Photograph of Marcelle Haddix
Embodied Heart

Recommended Author: “ZenG Yoga” with Marcelle Haddix

For today’s Diverse Mind-Body Spirit Voice recommendation, I’ll be sharing about a womxn whose work, in addition to her own writing, includes teaching and scholarship as a full-time academic, leading yoga retreats, and promoting literacy which centers Black girls and womxn.

Mind-Body-Spirit Connections

Dr. Marcelle Haddix not only leads wellness initiatives in communities of color, she’s true to what she champions through her commitment to veganism, yoga and meditation. She authored a chapter in Yoga, the Body, and Embodied Social Change titled “In a Field of the Color Purple: Inviting Yoga Spaces for Black Women’s Bodies” which includes a reflection on her experience as a Black womxn as she completes yoga teacher training and creates ZenG. Her community workshops combine both yogic practices as well as music, poetry and expressive writing to promote self-care and liberation. She also uses writing as as a way to celebrate Black voices both within a school context and in the community.


About the Author

“For Dr. Marcelle Haddix, yoga, wellness, and healthy living are deeply personal and political. Known as The ZenG, she is a 200-hour certified registered yoga instructor who specializes in yoga for underrepresented groups and for community-based organizations. She also practices veganism and healthy, soulful living. Her goal is to bring yoga to more communities of color and to challenge the misrepresentation of people of color and yoga, healthy living, and healthy eating.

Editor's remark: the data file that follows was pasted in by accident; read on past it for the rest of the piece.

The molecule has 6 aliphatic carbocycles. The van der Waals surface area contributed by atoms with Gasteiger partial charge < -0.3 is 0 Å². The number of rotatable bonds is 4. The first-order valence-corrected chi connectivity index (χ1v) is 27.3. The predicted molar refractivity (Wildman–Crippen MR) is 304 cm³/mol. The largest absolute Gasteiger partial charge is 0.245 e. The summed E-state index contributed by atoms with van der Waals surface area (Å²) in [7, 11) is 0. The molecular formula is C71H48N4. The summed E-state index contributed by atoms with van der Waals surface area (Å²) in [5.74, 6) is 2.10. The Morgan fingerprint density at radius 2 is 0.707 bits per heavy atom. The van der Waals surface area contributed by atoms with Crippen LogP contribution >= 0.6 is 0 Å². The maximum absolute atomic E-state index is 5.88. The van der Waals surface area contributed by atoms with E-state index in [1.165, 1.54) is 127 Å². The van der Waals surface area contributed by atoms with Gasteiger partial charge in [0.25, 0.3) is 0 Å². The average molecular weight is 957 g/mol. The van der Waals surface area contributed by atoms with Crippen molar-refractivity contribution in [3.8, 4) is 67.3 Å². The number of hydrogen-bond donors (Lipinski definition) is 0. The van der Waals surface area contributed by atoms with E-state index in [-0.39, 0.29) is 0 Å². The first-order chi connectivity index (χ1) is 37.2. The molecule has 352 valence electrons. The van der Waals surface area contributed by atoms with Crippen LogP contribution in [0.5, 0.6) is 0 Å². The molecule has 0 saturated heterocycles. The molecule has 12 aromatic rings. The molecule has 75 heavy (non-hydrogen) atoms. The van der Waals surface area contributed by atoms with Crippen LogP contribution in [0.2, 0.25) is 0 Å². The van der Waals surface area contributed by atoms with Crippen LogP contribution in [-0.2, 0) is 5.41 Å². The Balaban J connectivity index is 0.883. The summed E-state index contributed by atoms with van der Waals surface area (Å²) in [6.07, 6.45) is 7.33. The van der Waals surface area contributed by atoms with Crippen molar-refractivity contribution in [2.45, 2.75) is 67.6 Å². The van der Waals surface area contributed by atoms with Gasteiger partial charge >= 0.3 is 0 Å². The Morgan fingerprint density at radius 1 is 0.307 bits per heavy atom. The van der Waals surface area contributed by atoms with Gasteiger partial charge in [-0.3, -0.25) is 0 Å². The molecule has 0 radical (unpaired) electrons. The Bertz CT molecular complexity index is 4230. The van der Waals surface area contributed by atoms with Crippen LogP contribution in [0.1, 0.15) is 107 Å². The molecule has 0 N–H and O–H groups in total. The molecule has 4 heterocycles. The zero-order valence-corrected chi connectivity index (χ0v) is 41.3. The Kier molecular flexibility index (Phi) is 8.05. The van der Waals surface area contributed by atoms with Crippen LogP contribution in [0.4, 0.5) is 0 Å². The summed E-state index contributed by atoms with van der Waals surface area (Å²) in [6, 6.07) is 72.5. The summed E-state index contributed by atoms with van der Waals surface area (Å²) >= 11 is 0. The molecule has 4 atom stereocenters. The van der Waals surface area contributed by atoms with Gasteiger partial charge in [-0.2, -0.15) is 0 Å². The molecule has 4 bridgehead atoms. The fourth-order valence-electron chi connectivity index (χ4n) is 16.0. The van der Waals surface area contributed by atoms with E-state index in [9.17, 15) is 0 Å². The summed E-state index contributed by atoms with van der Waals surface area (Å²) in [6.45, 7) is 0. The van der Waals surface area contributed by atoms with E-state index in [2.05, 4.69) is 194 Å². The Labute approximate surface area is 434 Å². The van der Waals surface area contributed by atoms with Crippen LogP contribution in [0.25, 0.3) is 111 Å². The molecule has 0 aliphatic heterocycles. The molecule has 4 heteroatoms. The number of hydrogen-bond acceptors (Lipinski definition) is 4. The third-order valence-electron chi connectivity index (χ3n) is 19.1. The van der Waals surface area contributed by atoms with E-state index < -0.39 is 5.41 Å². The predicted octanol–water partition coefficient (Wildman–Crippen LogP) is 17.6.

Why ZenG?  Her sistafriends nicknamed her ZenG because of her blissfully zen yet “I don’t take no mess” attitude.  She is unapologetic about living well and creating spaces for people of color to honor and care for their bodies and each other.  Her community engaged approach to yoga and wellness culminates in yoga and writing retreats for women and couples of color, yoga and mindfulness workshops in urban school contexts, and regular yoga classes and sistercircles in her community.

In addition to her work as a yoga and wellness instructor, she is a dean’s associate professor and chair of the literacy department at Syracuse University and a nationally-recognized literacy scholar committed to centering Black literacies in educational practices and spaces. She directs two literacy programs for adolescent youth: the Writing Our Lives project, a program geared toward supporting the writing practices of urban middle and high school students within and beyond school contexts, and the Dark Girls afterschool program for Black middle and high school girls aimed at celebrating Black girl literacies. For The ZenG, living well zen gangsta style is not only personal, it is deeply political.  It is a revolution.”


In Her Voice

“Self-care is not an end point or something to check off on a list. It is a constant beginning.”


“Loving and caring for others does not make you weak. In fact, it makes you strong. And, it’s even better when you do so unconditionally, without judgment, and without expectation.”


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